domain used to verify the DKIM-Signature.  The DKIM-Signature should
   be considered an aspect of the message transport, and not necessarily
   directly associated with message content or any contained email-
   address.

   Restoring trust and establishing the expectation of a signature being
   present within email messages can be accomplished by way of a



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   recognition strategy, instead of using an email-address authorization
   mechanism.  Perhaps one of the greatest assets of DKIM would be the
   enhanced ability to recognize previous email sources.  Simple email-
   address and signing-domain comparisons permit all too common social
   engineering techniques that are often involved in the spoofing of
   email-addresses.  A recognition strategy can safely highlight those
   messages emanating from a source specifically recognized by the
   recipient through a prior message.

   The ability to recognize a unique email source is enhanced with the
   use of the Binding-Advice & Role-Assertion, and the O-ID.  The O-ID
   and In-Channel check can further enhance protections that curtail
   abusive message replays.  The In-Channel check allows a reduction in
   the overhead associated with abusive message replay protections.

   Binding identifiers from a prior correspondent at the behest of the
   recipient allows indications of recognition without the use of
   complex and problematic email-address domain authorizations, which
   may create significant support issues.  To support the recognition of
   a prior correspondent, the MUA could simply highlight those messages
   from prior correspondents.  This approach would offer a higher level
   of assurance and trust without using any DNS lookups.  Following the
   verification of the DKIM-Signature, the identification of the message
   source would be contained completely within the message itself.

   When assuming legacy MUAs, scant protections are possible by the MTA
   even using many DNS lookups and registering thousands of look-alike
   domains.  Due to limitations of ensuring the visibility of checked
   domains, the MTA approach provides an alarmingly low level of email-
   address protections.  There is also a potential for an undesired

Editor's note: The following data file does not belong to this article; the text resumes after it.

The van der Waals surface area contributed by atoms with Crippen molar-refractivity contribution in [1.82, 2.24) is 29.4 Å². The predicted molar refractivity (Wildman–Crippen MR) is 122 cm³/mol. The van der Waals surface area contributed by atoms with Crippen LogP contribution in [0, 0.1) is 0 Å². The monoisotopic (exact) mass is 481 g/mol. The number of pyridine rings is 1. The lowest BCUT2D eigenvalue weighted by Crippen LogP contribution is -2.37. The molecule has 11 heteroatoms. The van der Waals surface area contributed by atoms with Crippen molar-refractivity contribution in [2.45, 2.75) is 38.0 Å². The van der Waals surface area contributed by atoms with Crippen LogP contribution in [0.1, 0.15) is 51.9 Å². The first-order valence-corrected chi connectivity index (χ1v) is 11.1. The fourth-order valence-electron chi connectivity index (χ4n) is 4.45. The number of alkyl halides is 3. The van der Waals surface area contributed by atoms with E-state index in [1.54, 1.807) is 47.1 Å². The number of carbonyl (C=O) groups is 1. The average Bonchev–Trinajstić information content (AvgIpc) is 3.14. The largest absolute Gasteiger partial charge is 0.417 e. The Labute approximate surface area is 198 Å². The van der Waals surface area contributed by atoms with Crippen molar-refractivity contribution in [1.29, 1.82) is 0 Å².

exposure of email-addresses in the 'i=' parameter.

   The O-ID approach could be used to detect when a previous
   correspondent appears to be from a different source.  Without the
   O-ID, detecting intra-domain spoofing would depend upon the signing-
   domain verifying the validity of the email-address.  The signed
   message may even advise what other information should be compared
   against the email-address.  While in most cases the collected
   relationships (bindings) would be made at the behest of the recipient
   and require their approval, some relationships could be established
   automatically.

   When the email-address domain is within the signing-domain, and when
   the message advises that these messages should always be signed, then
   it should be safe to capture this assertion automatically.  When
   signature assurances are captured (cached), the MTA or MUA would be
   able to detect when a message violated these expected relationships.
   Before rejecting a message for not having the proper signature, a



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   check may be made to verify that the signature assurance remains
   valid.

   To recognize the source of a message when there are no assurances
   being made regarding the email-address, an O-ID that tracks accounts
   could be added by the signing-domain.  This O-ID would become a part
   of the captured relationship once approved by the recipient.  A
   provision has been added to indicate when the signing role has been
   delegated.  The message from a delegated signer is not allowed to
   make "broad" recommendations with respect to the scope of a binding.
   This delegated role will also require the O-ID to equal the left-most
   label of the DKIM-Signature selector.

2.  Definitions

   The key words "MUST", "MUST NOT", "REQUIRED", "SHALL", "SHALL NOT",
   "SHOULD", "SHOULD NOT", "RECOMMENDED", "MAY", and "OPTIONAL" in this
   document are to be interpreted as described in [RFC2119].

   Terminology: Terminology conforms to [I-D.crocker-email-arch].


3.  Binding-Advice & Role-Assertion

   The displayed character-repertoire may be defined by the sender as
   result of [RFC2047] or [RFC3492].  Even displaying raw puny-code
   would represent a difficult basis for recognition, especially for
   recipients who's native language is not based upon ASCII characters.
   In addition, a large percentage of recipients only see the "display-